Appellant filed a motion for the withdrawal of his plea of guilty to a charge of breaking and entering. The circuit court denied the motion without a hearing. Appellant contends that the court erred in summarily denying the motion without a hearing. We disagree and affirm.
At the outset, appellant argues that the court should have considered the motion under Rule 37.3(a), Arkansas Rules of Criminal Procedure, and made written findings specifying those parts of the files or records relied upon to arrive at a decision that they show conclusively that the petitioner was not entitled to relief. Although petitioner labelled his pleading as "Motion to Withdraw Plea of Guilty" and specifically relied
It is true, as appellant points out, that Rule 37.3(a) requires that, if the motion and the files and records show conclusively that the petitioner is entitled to no relief, the trial court shall make written findings to that effect, specifying any parts of the files and records that are relied upon to sustain the court's findings. We have held that the procedure requiring written findings should be followed in all cases when an evidentiary hearing is held (Orman v. Bishop, 243 Ark. 609, 420 S.W.2d 908), and that the procedure is mandatory in such cases. Fuller v. State, 256 Ark. 133, 505 S.W.2d 755. The obvious reason for making this requirement mandatory in cases where the judge is a trier of facts is that he determines the credibility of witnesses, resolves contradictions and conflicts in the testimony, and draws inferences from, and weighs, it.
Although we have reversed a judgment denying an evidentiary hearing where there had been a guilty plea in Robinson & Williams v. State, 264 Ark. 186, 569 S.W.2d 662 (1978), the reversal was not based on this ground alone. Our problem there was that the record filed in this court was so scant, we could not understand how the trial court could determine that the motion was without merit. Even in Mclntyre v. State, 242 Ark. 229, 412 S.W.2d 826, where we held that the appellant was entitled to a new trial on his motion for post-conviction relief because appellant had entered a plea of guilty without the assistance of counsel, the reversal of the trial court's denial of the motion was not based on the failure of the judge to make the required written finding alone. We pointed out this defect, but also pointed out that there was no evidence of record upon which he could have based his finding.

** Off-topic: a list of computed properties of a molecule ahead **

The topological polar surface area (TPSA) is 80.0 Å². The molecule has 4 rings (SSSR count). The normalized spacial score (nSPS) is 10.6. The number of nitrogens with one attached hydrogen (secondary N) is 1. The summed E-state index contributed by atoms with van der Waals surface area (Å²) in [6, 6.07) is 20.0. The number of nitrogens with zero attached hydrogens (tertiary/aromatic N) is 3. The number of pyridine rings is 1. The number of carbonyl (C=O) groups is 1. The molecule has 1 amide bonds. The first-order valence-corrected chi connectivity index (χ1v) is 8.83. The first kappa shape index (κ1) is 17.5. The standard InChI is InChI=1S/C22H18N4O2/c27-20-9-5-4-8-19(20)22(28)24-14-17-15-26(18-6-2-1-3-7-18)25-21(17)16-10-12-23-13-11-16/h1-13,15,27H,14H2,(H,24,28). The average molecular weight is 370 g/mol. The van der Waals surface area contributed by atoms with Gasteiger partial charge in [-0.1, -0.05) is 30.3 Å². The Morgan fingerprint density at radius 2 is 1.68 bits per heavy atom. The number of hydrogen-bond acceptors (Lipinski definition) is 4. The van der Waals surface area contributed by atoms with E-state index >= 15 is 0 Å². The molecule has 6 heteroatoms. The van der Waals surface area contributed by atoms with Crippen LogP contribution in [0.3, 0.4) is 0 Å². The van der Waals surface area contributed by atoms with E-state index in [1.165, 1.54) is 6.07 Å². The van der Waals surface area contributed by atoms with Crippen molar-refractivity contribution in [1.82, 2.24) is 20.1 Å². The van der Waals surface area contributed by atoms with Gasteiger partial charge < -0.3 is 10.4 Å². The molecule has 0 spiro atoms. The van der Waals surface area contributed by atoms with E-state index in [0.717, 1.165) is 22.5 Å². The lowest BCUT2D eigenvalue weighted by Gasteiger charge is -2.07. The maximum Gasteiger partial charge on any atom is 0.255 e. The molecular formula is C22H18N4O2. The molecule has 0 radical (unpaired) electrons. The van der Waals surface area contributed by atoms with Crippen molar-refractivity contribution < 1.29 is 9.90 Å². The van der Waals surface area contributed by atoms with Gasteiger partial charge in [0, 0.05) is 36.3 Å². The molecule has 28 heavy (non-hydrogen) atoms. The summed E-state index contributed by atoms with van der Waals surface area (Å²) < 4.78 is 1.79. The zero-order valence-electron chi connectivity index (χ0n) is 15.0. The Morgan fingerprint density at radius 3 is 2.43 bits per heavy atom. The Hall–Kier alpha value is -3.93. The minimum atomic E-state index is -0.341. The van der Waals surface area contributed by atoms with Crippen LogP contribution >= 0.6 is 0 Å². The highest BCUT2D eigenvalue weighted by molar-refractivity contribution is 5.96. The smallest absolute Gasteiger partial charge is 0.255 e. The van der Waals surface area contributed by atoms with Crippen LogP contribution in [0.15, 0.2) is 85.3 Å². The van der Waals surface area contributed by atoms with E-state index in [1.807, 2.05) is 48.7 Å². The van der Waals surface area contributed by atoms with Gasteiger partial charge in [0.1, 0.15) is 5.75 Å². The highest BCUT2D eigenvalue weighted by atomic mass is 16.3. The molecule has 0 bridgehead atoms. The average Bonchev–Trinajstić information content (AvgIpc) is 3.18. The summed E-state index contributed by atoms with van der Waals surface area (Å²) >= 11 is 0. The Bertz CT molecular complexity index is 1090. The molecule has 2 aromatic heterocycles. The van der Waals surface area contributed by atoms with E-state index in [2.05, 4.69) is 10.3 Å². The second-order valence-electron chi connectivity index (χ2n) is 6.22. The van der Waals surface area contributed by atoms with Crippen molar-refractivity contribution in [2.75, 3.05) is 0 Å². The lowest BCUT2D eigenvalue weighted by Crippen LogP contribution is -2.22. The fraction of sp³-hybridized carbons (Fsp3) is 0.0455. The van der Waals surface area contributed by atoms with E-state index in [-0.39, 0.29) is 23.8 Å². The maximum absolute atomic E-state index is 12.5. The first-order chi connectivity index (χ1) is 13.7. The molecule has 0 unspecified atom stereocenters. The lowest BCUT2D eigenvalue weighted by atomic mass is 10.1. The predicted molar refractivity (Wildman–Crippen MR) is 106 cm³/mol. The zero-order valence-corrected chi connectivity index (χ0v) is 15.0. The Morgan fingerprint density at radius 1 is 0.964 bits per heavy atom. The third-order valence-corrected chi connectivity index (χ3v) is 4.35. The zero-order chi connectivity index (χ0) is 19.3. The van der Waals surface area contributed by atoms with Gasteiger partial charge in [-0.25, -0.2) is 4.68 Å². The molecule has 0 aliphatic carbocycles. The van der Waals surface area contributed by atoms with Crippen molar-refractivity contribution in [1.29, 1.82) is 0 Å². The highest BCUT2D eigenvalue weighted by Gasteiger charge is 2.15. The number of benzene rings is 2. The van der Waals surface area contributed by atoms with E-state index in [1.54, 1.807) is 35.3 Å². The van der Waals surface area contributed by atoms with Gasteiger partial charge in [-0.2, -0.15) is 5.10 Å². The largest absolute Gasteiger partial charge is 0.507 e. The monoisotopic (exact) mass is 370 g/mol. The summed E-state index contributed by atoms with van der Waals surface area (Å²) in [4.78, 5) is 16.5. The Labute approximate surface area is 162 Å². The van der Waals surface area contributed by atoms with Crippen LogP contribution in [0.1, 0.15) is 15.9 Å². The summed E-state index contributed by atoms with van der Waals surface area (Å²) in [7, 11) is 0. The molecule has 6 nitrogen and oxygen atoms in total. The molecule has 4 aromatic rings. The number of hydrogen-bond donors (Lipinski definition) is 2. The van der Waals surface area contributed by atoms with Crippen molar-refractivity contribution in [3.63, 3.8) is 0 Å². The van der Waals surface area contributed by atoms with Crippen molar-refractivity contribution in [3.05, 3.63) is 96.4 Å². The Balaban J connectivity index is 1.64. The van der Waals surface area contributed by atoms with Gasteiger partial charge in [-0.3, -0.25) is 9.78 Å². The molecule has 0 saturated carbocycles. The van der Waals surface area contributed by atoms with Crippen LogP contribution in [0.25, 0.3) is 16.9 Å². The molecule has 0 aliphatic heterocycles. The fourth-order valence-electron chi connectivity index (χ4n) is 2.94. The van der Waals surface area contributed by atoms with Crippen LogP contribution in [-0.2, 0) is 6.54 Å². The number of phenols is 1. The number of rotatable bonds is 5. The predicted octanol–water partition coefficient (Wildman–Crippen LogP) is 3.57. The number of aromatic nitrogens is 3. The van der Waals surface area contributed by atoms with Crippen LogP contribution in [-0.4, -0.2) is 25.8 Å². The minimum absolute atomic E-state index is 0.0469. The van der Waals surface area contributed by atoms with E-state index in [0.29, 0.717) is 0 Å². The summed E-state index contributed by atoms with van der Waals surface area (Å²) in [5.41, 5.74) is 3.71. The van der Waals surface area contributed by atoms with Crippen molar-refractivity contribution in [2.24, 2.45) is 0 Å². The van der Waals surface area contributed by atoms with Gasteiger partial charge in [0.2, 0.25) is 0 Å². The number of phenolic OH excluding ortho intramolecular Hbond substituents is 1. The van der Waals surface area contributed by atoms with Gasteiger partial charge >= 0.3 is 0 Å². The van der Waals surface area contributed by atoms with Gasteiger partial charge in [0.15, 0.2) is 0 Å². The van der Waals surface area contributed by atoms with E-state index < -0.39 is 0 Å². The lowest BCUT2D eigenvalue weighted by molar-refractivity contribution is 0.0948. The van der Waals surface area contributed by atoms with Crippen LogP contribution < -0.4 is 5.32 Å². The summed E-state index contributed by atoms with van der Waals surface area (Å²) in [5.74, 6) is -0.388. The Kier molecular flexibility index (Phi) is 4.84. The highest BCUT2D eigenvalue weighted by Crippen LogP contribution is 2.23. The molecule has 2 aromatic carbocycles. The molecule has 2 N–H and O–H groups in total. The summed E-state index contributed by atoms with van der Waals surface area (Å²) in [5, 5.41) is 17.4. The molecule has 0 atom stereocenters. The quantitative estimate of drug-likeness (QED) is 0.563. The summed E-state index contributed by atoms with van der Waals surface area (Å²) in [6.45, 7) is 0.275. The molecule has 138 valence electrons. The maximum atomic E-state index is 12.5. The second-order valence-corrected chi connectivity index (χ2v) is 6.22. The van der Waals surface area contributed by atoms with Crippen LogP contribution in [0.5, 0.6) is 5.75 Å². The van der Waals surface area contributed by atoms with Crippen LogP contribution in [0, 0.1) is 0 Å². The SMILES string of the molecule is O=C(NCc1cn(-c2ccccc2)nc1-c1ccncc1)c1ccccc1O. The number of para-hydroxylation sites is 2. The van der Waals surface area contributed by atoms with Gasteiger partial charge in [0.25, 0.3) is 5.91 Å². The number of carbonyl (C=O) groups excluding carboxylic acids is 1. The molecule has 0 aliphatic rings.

There are numerous cases in which the record before us shows conclusively that the motion or petition for post-conviction relief is without merit and that no evidentiary hearing is required. See, e. g., Moore v. State, 262 Ark. 27, 553 S.W.2d 29. In many such cases we have upheld the denial of a hearing on a motion to grant relief where a plea of guilty had been entered, on the basis of a record which showed conclusively that the motion was without merit. See, e. g., Calhoun v. State, 249 Ark. 978, 462 S.W.2d 849; Stone v. State, 254 Ark. 566, 494 S.W.2d 715; Stallins v. State, 254 Ark. 137, 491 S.W.2d 788; Robertson v. State, 252 Ark. 333, 478 S.W.2d 878.
Rule 26.1(a) provides that the court shall allow a defendant to withdraw his plea of guilty upon a timely motion and proof to the court that withdrawal is necessary to correct a manifest injustice. Appellant alleged that the plea, entered on October 27, 1976, was the result of a savage beating administered to him by two "county sheriffs" on October 18, 1976, and that he had entered the plea in order to avoid further harassment and violent treatment in the jail in which he was being held.
The trial court's order was made upon a finding that the motion was without merit, based upon the files and records in the case. These files and records sustain the trial court's holding. Withdrawal of a plea of guilty on the ground alleged by appellant required that the defendant prove to the satisfaction of the court that the plea was involuntary. The files in the case included a plea statement signed by appellant, acknowledging that he had read the entire statement, that he understood what his rights were and the questions asked, and his answer to all four questions on the statement was "yes." The following statement appears immediately above his signature in capital letters:
One of the four questions was:
The attorney who represented appellant when his plea of guilty was entered had certified the following: